Ever wonder what makes a true visionary tick? I do and I know I am not alone. That is precisely why I interviewed fellow Boston College Eagle, Michael Morris, General Manager of TopCoder, who is hands down one of the most driven and visionary leaders I know. Take a listen to part of my interview with him for my forthcoming book, The Suite Spot:

On Career Path + Vision:

“Whether it was tinkering with my brother’s Basic computer at age 6, or developing software that had a significant impact on people’s lives while at Boston College, I always knew technology was the future and specifically my future. I have never desired to do anything else. In 2000, the high technology industry was king: I became employee #80 of a high tech consulting company called Tallan, which quickly grew to 650. Software was my passion, so as Tallan advanced, so did my career. In a short time I was managing business activities across the Northwest Region of the US. Then, the inevitable happened: Tallan was acquired at the height of the dot com bubble. Here’s the most important lesson I learned: it is very difficult to find great technology talent. Recruitment and retention are the real “ones and zeros” of the technology industry.…..It’s already evident that what we’re doing at Topcoder has changed the world and there is still so much we’ve yet to do. The drive to find a better way of doing things is what keeps me going, every day. ”

On Interviewing:
“If a candidate can’t demonstrate some degree of clarity for the next five years of their career, it’s a red flag. I am looking for potential hires to have a passion for what they are doing and where they are going. That passion has to align with the mission of our company, management and culture.”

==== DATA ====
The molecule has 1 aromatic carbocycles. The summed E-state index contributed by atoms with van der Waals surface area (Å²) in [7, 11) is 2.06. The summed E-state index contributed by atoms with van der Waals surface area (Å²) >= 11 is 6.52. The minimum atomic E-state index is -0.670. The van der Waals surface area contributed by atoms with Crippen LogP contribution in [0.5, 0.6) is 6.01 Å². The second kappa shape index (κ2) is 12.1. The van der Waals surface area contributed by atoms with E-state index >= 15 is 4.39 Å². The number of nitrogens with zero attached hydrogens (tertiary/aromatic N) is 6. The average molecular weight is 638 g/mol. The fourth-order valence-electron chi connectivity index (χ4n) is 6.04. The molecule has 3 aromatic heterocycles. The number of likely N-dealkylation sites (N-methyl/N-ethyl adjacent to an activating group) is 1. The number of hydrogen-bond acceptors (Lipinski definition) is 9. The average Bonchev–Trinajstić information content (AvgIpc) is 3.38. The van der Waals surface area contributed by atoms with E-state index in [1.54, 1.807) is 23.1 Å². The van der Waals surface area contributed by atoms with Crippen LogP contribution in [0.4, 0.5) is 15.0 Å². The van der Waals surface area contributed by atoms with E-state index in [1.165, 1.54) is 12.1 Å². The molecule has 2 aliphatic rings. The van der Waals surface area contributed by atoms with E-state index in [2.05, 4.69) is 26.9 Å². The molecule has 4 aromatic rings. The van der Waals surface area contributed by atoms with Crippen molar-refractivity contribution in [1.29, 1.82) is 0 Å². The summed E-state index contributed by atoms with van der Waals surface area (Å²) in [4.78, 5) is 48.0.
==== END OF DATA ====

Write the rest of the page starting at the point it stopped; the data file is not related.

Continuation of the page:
On Negotiation:
“You have to be able to define the value of a situation by asking yourself, “What would happen if we didn’t do this? What are the other options? What would it mean to us if a competitor did this instead?””

10469696_10204428307290389_436817988041883586_n M.M. Factoid: He & wife Jessica have 4 fabulous children.

On Risk:

“You must be willing to take risks. The real key is the ability to evaluate them. First, ask yourself what is the risk of doing nothing. Second, determine the risk of getting “no” for an answer. Are you concerned with the fear of rejection, or can you take that “no” and turn it into a “yes?” I believe that “no” is actually the second best answer someone can give you, the best being “yes” and the worst being “no answer at all.” ”

On Strategy:

“You have to have great communication skills to be a successful strategist. You have to be able to understand what others are thinking and feeling. I credit my Boston College liberal arts education with helping me become a versatile manager who is able to relate, socially and academically, to others.”

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On Developing Talent:

“Find someone you can look at and say, “This person is going to become more skilled than me and I am going to help them achieve that.” A leader’s greatest responsibility is to recruit, mentor and empower people to reach their ultimate potential.
I encourage my Teams to always establish a direct line to the person at the top of a company, whether it’s a strategic partner or a client. I want them to spend time with that person in order to build a relationship and to clearly understand what is important to them, as well as what they need to solve. Organizations can be complicated, but goals and objectives should not be. If you have a line to the top you will quickly know if your goals and objectives are aligned with your leaders’ and the company’s.”

1391920_10202434905176582_929217972_nOn Decompressing:

“On Fridays around 6 p.m., when things are slowing for the weekend, I make a deliberate, mental shift to turn my work-self off. Software never sleeps; it’s a 24/7 job, but the time I take to recharge makes me a better leader. I have an incredible partner (that’s Jessica, my wife, to the left) at home, my wife, who is honest and forthright. When I am not giving the family the time that they—or I—deserve and need, she helps refocus priorities. I have learned to recognize the signs when I need to really break off to avoid burnout. When our children start playing sports or activities, I want to help coach and be there for as many events as possible. The time is quickly coming when my work travel will be dictated by their schedules and I welcome it!”
On legacy:

“Crowdsourcing for cloud development is here to stay. We were early out of the gate and are so close to making it the new “global norm”. It’s incredibly exciting to be driving an evolution that will forever be a part of history.”